Our youngest Owen turned five recently, and to celebrate his birthday we trekked up to Lake Erie to see – wait for it – lighthouses. It’s an understatement to say Owen is a lighthouse enthusiast. He has a growing collection of 60+ ceramic lighthouses. He draws them constantly. He can name many of them, even obscure ones, by sight. We often joke he was born 150 years too late; he’d have been content as a lighthouse keeper in the 1850s. So it seemed perfectly fitting that we celebrate his birthday with a lighthouse tour.
We spent one day around Port Clinton, Marblehead, and Catawba Island, while the second day we traveled around Put-in-Bay and South Bass Island. We arrived first at the Lake Erie Shores & Islands visitors center to pick up some materials and were greeted by Wylie Walleye, the giant light-up walleye who’s dropped every New Year’s Eve in Port Clinton. (In case you didn’t know, Port Clinton is the “Walleye Capital of the World.”)
It’s been several years since we’ve traveled up to the Port Clinton area, but we knew our first stop would be Jolly Roger Seafood House. Jolly Roger is an old school eatery specializing in fried seafood. It’s fairly inexpensive, and is an easy way to taste popular Lake Erie catches like perch and walleye.
A big window lets you watch the kitchen while they clean, bread, and fry fish.
While our boys were in a hotdog mood, we sample the fried oysters (on the left) and walleye (on the right). Both were superb; although nearly everything is fried at Jolly Roger it isn’t greasy. And the portions are generous: we had three boxes of leftovers, two of which were just the big waffle fries.
As you can imagine, there’s lots of natural wood and a heavy nautical theme to the decor.
That fried walleye, though… even a couple weeks later I keep thinking about it.
After lunch we headed east to our first lighthouse: Marblehead. Along the way we passed the Keeper’s House, a stone building dating back to 1822 that served as the home for the early keepers, including Rachel Miller Wolcott, the first female lighthouse keeper on the Great Lakes.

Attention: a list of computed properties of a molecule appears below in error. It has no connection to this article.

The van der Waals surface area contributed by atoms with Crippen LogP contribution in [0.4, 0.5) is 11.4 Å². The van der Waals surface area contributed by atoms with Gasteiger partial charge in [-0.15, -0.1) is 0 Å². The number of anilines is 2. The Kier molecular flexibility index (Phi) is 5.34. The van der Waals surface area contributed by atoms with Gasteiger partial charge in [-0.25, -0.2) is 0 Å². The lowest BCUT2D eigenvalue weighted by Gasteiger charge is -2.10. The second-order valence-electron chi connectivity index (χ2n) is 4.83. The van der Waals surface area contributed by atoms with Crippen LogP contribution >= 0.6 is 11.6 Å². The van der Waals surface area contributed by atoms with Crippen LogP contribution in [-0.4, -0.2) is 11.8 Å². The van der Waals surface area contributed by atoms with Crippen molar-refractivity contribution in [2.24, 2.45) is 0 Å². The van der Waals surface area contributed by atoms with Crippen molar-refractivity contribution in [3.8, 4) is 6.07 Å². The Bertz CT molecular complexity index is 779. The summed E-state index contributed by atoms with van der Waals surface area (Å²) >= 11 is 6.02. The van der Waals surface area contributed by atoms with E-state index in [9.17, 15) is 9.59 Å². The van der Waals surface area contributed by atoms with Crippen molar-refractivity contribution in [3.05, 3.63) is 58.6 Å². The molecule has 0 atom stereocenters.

A few minutes’ drive down the road led us to the lighthouse itself. Marblehead is in many ways the quintessential small lighthouse: it’s a picturesque little tower with brick windows and red accents, perched on an outcropping of the Marblehead Peninsula with an expansive view of the islands, miles of rocky and wooded coastline, and even Cedar Point to the southeast. The park itself is always open, but the hours for climbing the lighthouse and seeing the museum are a little funky, which is understandable because it’s all volunteer-run. Keep an eye on the Marblehead Lighthouse Historical Society‘s website for details.
The lighthouse is $3 per person to climb; kids under 6 are free. We paid at the little table out front (they’re cash only, FYI) and then climbed the 77 stairs to the top.
As you can imagine, the views are spectacular. You can see over the trees to the nearby islands, usually with plenty of boats sailing around. Photos don’t do it justice.
The lighthouse museum is worth peeking into as well. They have plenty of historical items and information on the lighthouse, including the old Fresnel lens.
And if you have the time, find some big rocks for sitting or exploring and just enjoy the view.
This year they also opened a recreation of a Great Lakes lifesaving station. We’ve seen similar ones on the Outer Banks. These buildings housed the crews and the boats that rescued ships in trouble over the centuries. The building includes various displays, photos, and artifacts, plus a restored lifesaving boat.
Lighthouse count: one down, three to go.
After our lighthouse adventures, we took the boys to another favorite stop: Cheese Haven.
The store features hundreds of cheeses, candy, wine, beer, toys, you name it. Our eight-year-old Will is a particular fan of smoked gouda, so we picked him up a block. He kept referring to the place as “Cheese Heaven.”
On the way to our hotel we spotted our second lighthouse: the Port Clinton Lighthouse. Our timing this weekend turned out to be perfect. You see, the Port Clinton Lighthouse historically sat at the mouth of the Portage River before being moved to Brand’s Marina in 1952. There it sat for decades, until August 16, when the restored lighthouse was loaded onto a barge, sailed out of the river and into the lake, then placed at Waterworks Park. (See some photos of the move here.) The new spot is perfect, in a public park with a full view of Lake Erie, where residents and visitors can enjoy it.
To top it off: we donated to the lighthouse in Owen’s name, so he is officially a Keeper of the Port Clinton Lighthouse. Alex Thomas and Rich Norgard from the lighthouse non-profit even gave him a signed a poster commemorating the move.